For the Eastern Orthodox, today ushers in 40 days of Pascha, or Easter. It’s not a one-day event, but the joyous response to Great Lent, culminating in the feasts of the Ascension and Pentecost.
Well, it was fun trying to envision the possibilities of the new operation. But I left plenty of detail in the final version of my new novel, What’s Left, as it is.
In contrast to her father’s desire for a bold contemporary design, here’s a whimsical touch from an earlier draft:
Graham suggests we plant climbing ivy. Says it’s subdued, reflects the campus across the street and softens the harshness of the old textbook building itself. He’s right.
Why stop there?
In the emerging design, a permanent awning extends over the sidewalk. Graham’s suggestion of not just ivy on the wall but flowerboxes under the windows meets widespread approval. And the entry opens into a light-filled atrium.
Well, I’m starting to like the look of it. Now, to see what happened to this.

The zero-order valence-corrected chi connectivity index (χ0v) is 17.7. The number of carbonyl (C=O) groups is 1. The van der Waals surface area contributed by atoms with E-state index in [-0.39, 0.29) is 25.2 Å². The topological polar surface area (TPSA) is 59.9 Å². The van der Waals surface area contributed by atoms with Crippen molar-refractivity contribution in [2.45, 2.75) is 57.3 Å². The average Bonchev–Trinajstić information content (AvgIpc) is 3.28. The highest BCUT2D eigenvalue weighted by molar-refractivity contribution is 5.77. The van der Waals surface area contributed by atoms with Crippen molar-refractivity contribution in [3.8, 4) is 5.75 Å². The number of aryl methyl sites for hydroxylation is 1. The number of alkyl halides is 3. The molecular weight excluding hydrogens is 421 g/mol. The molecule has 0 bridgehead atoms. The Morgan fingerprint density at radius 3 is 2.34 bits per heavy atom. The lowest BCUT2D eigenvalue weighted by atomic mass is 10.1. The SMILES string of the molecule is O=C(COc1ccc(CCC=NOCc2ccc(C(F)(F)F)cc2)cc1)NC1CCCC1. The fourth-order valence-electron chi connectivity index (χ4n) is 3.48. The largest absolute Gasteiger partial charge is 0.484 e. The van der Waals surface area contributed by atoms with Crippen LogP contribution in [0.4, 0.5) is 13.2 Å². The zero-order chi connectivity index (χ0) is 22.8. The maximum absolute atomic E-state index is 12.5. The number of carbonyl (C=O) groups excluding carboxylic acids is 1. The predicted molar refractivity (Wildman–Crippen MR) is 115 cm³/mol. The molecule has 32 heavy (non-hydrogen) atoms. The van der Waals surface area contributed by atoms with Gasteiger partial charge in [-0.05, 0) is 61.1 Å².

I do have to remember that all of this is a backdrop for a bigger story – Cassia herself.
Which reminds me. There are many fun movies about food, wine, and restaurants. Which of your favorites would you suggest we see?
Cassia’s roots included inspiration like this.
In my new novel, What’s Left, there’s one thing you can say about aunt Yin: she adds another fashion touch to the family. I love the aprons she introduces to Cassia’s aunt Pia, Yin’s brother-in-law’s wife.
Oh, those two form quite a contrast!
And yet? They play off each other perfectly.
I’ve never been a suit-and-tie kind of guy, although I do have a wild tie collection for use, when needed. I’ve been more known for my Converse sneakers (before they were “in”), my Hawaiian shirts, or even my scarves back when. (Scarves were a writer’s thing in some circles.) These days it’s more likely to be turtlenecks, by the way, with my ponytail.
What’s your most distinctive fashion flair or statement? Something simple? Or do you like to go quite elaborate?
In the family, Cassia may have had food like this.